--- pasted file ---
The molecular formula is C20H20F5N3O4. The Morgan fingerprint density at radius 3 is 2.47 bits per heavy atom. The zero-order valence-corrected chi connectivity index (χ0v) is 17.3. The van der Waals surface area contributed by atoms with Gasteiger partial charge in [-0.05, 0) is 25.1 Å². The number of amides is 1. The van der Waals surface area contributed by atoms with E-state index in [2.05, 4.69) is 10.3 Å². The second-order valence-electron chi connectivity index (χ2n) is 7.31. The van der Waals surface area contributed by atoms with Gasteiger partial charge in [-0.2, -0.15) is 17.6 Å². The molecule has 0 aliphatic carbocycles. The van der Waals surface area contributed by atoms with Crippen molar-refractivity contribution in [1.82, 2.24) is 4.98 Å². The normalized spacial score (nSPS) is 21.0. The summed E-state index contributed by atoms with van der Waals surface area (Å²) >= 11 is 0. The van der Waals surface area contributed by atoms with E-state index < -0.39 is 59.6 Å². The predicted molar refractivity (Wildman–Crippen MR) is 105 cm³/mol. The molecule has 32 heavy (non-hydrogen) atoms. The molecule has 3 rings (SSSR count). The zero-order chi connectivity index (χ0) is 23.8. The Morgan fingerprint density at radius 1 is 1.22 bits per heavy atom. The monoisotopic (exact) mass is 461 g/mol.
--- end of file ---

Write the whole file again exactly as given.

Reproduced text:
The molecular formula is C20H20F5N3O4. The Morgan fingerprint density at radius 3 is 2.47 bits per heavy atom. The zero-order valence-corrected chi connectivity index (χ0v) is 17.3. The van der Waals surface area contributed by atoms with Gasteiger partial charge in [-0.05, 0) is 25.1 Å². The number of amides is 1. The van der Waals surface area contributed by atoms with E-state index in [2.05, 4.69) is 10.3 Å². The second-order valence-electron chi connectivity index (χ2n) is 7.31. The van der Waals surface area contributed by atoms with Gasteiger partial charge in [-0.2, -0.15) is 17.6 Å². The molecule has 0 aliphatic carbocycles. The van der Waals surface area contributed by atoms with Crippen molar-refractivity contribution in [1.82, 2.24) is 4.98 Å². The normalized spacial score (nSPS) is 21.0. The summed E-state index contributed by atoms with van der Waals surface area (Å²) >= 11 is 0. The van der Waals surface area contributed by atoms with E-state index < -0.39 is 59.6 Å². The predicted molar refractivity (Wildman–Crippen MR) is 105 cm³/mol. The molecule has 32 heavy (non-hydrogen) atoms. The molecule has 3 rings (SSSR count). The zero-order chi connectivity index (χ0) is 23.8. The Morgan fingerprint density at radius 1 is 1.22 bits per heavy atom. The monoisotopic (exact) mass is 461 g/mol.